A time-trial is bike racing at its simplest — just you, the bike and the clock. But don’t confuse simple with easy. There are no wheels to follow, no pack to hide in, and it hurts from the moment the starter shouts “go!” to the moment you cross the line. So let’s look at how to get better at time trialling.
The TT offers a different kind of satisfaction to bunch racing. Nobody sits on your wheel then jumps out to beat you in the last 100m. Barring a mechanical or a sudden change in the wind, the best rider wins. It’s a pure test of your ability to ride a bike fast.
Finish your first time trial and, when you’ve wiped the sweat from your eyes, most riders will have the same thought: ‘I want to go faster!’
1. Learn to hide from the wind
All the bling kit in the world won’t make you go faster if your body acts like a giant air brake. “The rider makes up over 80 percent of the frontal area,” says Chris Boardman, arguably Britain’s best ever TT rider, “and at any reasonable speed 90 percent of the energy you produce goes into overcoming wind resistance.” Cut that resistance and you’ll go faster.
Keen riders can head for a wind tunnel for guidance, or you can put your TT bike on a turbo or set of rollers in front of a full-length mirror. “Making your silhouette smaller is a crude but fairly accurate way to reduce drag,” says Boardman. “Triathlon bars bring your arms in and round off your shoulders. Dropping your body also has a significant impact for every centimetre lower you go.”
But, he says, don’t have too great a drop to the bars. “If the front of the bike is too low you have to stick your head up to see where you’re going, which makes the silhouette bigger.”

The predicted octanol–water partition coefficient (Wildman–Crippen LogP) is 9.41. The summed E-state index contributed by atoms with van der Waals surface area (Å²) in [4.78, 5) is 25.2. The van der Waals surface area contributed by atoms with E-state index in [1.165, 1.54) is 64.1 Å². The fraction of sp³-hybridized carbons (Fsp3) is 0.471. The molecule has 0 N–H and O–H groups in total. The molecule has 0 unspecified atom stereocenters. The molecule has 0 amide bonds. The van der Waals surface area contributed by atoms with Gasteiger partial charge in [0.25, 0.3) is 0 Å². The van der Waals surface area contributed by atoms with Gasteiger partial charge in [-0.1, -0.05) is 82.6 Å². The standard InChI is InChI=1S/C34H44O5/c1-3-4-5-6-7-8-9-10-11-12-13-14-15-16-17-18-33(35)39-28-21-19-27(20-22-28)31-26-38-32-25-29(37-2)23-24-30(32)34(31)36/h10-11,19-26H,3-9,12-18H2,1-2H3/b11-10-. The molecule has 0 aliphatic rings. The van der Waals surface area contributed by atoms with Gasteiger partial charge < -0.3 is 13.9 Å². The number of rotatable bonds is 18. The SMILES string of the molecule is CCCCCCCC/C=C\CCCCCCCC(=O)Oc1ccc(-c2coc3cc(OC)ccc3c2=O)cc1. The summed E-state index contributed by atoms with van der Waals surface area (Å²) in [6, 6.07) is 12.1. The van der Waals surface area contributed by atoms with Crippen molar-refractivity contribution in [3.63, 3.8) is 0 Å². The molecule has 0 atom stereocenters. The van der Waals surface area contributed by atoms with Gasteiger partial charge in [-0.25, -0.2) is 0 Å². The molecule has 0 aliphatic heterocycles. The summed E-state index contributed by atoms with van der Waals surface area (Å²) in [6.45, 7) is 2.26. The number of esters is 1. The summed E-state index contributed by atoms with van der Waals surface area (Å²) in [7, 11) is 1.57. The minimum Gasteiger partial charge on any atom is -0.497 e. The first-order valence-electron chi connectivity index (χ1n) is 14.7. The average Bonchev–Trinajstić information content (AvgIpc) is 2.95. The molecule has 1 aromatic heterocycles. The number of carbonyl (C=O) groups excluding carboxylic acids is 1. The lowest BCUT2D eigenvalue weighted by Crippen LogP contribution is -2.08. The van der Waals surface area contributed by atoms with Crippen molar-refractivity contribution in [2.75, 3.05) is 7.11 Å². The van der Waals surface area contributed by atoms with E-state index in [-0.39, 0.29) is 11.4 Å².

We explore this issue further in Aerodynamics made easy.
2. Practice stretching your lower back, glutes and hamstrings
A full-blown time-trial bike, or even a modified road bike, will have a more extreme riding position than most roadies are used to.
Riding with your head down, backside in the air, and elbows close together doesn’t look comfortable, and to some extent it isn’t. However, a rider can use stretches or yoga to improve their flexibility.
Professor Greg Whyte, head of cycling performance at 76 Harley Street and author of Get Fit Not Fat, recommends that time-trial racers should stretch their lower back, glutes (your backside) and hamstrings (the back of the thigh).
The following stretch for the bum and hips is particularly effective. “Lie on your back on the floor with both legs bent,” says Whyte. “Place the ankle of one leg on the knee of the other. Place your hands behind the bent knee and pull it in towards your chest. Hold for 20-30 seconds. Repeat with the other leg.” Nothing beats time on the bike though.
According to Dr Simon Jobson, a research fellow at the University of Kent’s Centre for Sports Studies, “the big thing is habituation to the position”. He recommends training regularly on your TT bike so it doesn’t come as a shock on race day.
3. TT gear will help, but you don’t need to spend loads